Tuesday, 2 December 2014

Memories At Manston

It’s been a while since we’ve had a family day out, what with trying to arrange our new home into something vaguely liveable (read more at ruraljoy to throw some light on this one) and the weather becoming chillier and gloomier. So when a Saturday morning dawned bright and sunny, it seemed a good time to take my son out on a quest for material for his art project on ‘conflict”.

We trawled the Internet to find somewhere in our home county of Kent that would make for an interesting visit, whilst fulfilling the brief, so to speak, choosing the Spitfire & Hurricane Memorial Museum at Manston.

Situated on the old airfield site, the museum is easy to find and both parking and entrance are free, although there is a donation box, which merits your attention! You can also purchase items at the shop (I bought an interesting wartime-related cookbook) and enjoy a cuppa or a meal at the Merlin Cafeteria attached to the museum.

Although small, the museum does have rather a ‘wow’ factor, displaying one of the few surviving Spitfires and a famous Hawker Hurricane, each housed in their own room surrounded by interesting and diverse memorabilia. Indeed, there are some very poignant displays, telling the stories of the men involved in air combat in WWII. There are also examples of everyday items from the World War II era, giving more depth and understanding of the time.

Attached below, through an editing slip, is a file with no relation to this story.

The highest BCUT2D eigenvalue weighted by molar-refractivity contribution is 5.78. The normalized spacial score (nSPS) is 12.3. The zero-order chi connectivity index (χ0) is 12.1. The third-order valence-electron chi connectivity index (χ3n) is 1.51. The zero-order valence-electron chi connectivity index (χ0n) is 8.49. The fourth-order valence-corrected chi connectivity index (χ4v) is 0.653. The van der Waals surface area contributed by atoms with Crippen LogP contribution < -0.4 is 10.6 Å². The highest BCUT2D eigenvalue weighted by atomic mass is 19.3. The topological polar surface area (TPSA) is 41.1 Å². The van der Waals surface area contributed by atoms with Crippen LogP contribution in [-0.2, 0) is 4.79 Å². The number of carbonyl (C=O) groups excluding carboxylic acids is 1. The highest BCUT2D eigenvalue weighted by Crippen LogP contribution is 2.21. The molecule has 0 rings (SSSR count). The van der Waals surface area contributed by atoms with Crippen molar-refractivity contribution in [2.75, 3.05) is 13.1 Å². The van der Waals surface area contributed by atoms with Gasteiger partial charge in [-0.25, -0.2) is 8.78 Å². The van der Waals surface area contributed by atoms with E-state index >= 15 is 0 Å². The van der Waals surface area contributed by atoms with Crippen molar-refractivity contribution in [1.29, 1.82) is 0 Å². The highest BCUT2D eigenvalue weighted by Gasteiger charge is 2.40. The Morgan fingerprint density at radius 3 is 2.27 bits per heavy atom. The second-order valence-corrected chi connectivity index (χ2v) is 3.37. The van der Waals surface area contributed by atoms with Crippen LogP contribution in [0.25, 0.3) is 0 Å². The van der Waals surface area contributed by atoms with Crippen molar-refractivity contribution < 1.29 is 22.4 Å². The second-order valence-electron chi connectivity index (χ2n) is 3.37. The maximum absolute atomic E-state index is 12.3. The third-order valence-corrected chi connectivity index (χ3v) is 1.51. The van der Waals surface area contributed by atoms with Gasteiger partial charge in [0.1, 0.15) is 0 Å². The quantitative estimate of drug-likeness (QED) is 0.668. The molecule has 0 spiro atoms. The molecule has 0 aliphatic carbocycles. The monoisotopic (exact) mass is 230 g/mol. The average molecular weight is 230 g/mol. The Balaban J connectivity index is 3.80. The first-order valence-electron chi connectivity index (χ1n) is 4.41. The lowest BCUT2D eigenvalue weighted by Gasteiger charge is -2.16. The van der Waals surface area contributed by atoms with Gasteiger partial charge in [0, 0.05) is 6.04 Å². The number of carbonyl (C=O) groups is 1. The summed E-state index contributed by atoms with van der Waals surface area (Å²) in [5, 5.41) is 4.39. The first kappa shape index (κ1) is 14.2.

We thoroughly enjoyed our visit and my son was able to get some great photos to help with his art.

On leaving the museum we noticed another building opposite, which turned out to be the RAF Manston History Museum – another little gem, so we discovered. With admission costing just £1.50 for adults and 50p for children, this contains items representing the history of the airfield between 1916 until the present day, with examples of both military and civil aircraft.

Displays include a section of a wartime street (my son found this particularly interesting), film footage of the bouncing bomb, aircraft of various types and ages and military vehicles. There is even a doodlebug!

We found the two museums very informative and enjoyable and I can definitely recommend a visit to them both, as they each have much to offer visitors – an enlightening experience!    

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